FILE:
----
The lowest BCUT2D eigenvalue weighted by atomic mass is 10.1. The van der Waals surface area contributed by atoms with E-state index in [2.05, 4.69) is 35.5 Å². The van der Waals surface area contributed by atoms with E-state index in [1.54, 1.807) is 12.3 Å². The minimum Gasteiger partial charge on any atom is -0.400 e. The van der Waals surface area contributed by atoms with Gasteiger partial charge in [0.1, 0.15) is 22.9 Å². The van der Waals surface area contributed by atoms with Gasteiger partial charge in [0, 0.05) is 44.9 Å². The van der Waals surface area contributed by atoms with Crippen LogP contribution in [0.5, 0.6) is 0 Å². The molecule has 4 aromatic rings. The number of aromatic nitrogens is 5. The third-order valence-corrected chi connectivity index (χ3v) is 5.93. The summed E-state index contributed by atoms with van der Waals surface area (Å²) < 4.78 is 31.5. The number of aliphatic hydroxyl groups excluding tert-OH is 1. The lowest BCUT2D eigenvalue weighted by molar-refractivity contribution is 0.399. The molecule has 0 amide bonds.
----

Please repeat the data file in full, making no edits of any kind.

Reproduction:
The lowest BCUT2D eigenvalue weighted by atomic mass is 10.1. The van der Waals surface area contributed by atoms with E-state index in [2.05, 4.69) is 35.5 Å². The van der Waals surface area contributed by atoms with E-state index in [1.54, 1.807) is 12.3 Å². The minimum Gasteiger partial charge on any atom is -0.400 e. The van der Waals surface area contributed by atoms with Gasteiger partial charge in [0.1, 0.15) is 22.9 Å². The van der Waals surface area contributed by atoms with Gasteiger partial charge in [0, 0.05) is 44.9 Å². The van der Waals surface area contributed by atoms with Crippen LogP contribution in [0.5, 0.6) is 0 Å². The molecule has 4 aromatic rings. The number of aromatic nitrogens is 5. The third-order valence-corrected chi connectivity index (χ3v) is 5.93. The summed E-state index contributed by atoms with van der Waals surface area (Å²) < 4.78 is 31.5. The number of aliphatic hydroxyl groups excluding tert-OH is 1. The lowest BCUT2D eigenvalue weighted by molar-refractivity contribution is 0.399. The molecule has 0 amide bonds.